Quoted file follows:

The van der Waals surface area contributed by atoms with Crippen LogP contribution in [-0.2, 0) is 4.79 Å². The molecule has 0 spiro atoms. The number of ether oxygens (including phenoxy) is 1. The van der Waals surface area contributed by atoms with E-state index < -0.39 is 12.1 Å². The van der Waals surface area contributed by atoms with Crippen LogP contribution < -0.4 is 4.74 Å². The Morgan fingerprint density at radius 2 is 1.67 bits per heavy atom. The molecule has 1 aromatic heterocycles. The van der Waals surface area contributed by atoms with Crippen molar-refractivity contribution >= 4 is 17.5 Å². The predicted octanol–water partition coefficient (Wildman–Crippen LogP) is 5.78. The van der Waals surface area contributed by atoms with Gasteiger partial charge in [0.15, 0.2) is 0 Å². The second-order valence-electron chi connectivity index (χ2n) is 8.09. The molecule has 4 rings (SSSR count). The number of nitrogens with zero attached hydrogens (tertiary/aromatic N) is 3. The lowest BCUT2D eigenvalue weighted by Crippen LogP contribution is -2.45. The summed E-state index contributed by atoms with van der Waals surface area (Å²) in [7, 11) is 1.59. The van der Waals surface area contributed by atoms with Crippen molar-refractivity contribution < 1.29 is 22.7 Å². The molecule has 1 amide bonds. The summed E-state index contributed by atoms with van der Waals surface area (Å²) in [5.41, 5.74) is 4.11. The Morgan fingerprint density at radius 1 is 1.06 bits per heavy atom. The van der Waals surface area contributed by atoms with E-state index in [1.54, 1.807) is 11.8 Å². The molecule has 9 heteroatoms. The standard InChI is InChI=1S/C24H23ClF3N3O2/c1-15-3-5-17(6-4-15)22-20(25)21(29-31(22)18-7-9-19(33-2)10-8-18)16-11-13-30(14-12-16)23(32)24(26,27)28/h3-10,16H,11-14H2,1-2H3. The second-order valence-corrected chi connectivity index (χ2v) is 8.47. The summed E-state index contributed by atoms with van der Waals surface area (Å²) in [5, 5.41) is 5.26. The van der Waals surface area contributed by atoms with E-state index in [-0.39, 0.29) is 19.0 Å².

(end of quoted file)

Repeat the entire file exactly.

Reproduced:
The van der Waals surface area contributed by atoms with Crippen LogP contribution in [-0.2, 0) is 4.79 Å². The molecule has 0 spiro atoms. The number of ether oxygens (including phenoxy) is 1. The van der Waals surface area contributed by atoms with E-state index < -0.39 is 12.1 Å². The van der Waals surface area contributed by atoms with Crippen LogP contribution < -0.4 is 4.74 Å². The Morgan fingerprint density at radius 2 is 1.67 bits per heavy atom. The molecule has 1 aromatic heterocycles. The van der Waals surface area contributed by atoms with Crippen molar-refractivity contribution >= 4 is 17.5 Å². The predicted octanol–water partition coefficient (Wildman–Crippen LogP) is 5.78. The van der Waals surface area contributed by atoms with Gasteiger partial charge in [0.15, 0.2) is 0 Å². The second-order valence-electron chi connectivity index (χ2n) is 8.09. The molecule has 4 rings (SSSR count). The number of nitrogens with zero attached hydrogens (tertiary/aromatic N) is 3. The lowest BCUT2D eigenvalue weighted by Crippen LogP contribution is -2.45. The summed E-state index contributed by atoms with van der Waals surface area (Å²) in [7, 11) is 1.59. The van der Waals surface area contributed by atoms with Crippen molar-refractivity contribution < 1.29 is 22.7 Å². The molecule has 1 amide bonds. The summed E-state index contributed by atoms with van der Waals surface area (Å²) in [5.41, 5.74) is 4.11. The Morgan fingerprint density at radius 1 is 1.06 bits per heavy atom. The van der Waals surface area contributed by atoms with E-state index in [1.54, 1.807) is 11.8 Å². The molecule has 9 heteroatoms. The standard InChI is InChI=1S/C24H23ClF3N3O2/c1-15-3-5-17(6-4-15)22-20(25)21(29-31(22)18-7-9-19(33-2)10-8-18)16-11-13-30(14-12-16)23(32)24(26,27)28/h3-10,16H,11-14H2,1-2H3. The second-order valence-corrected chi connectivity index (χ2v) is 8.47. The summed E-state index contributed by atoms with van der Waals surface area (Å²) in [5, 5.41) is 5.26. The van der Waals surface area contributed by atoms with E-state index in [-0.39, 0.29) is 19.0 Å².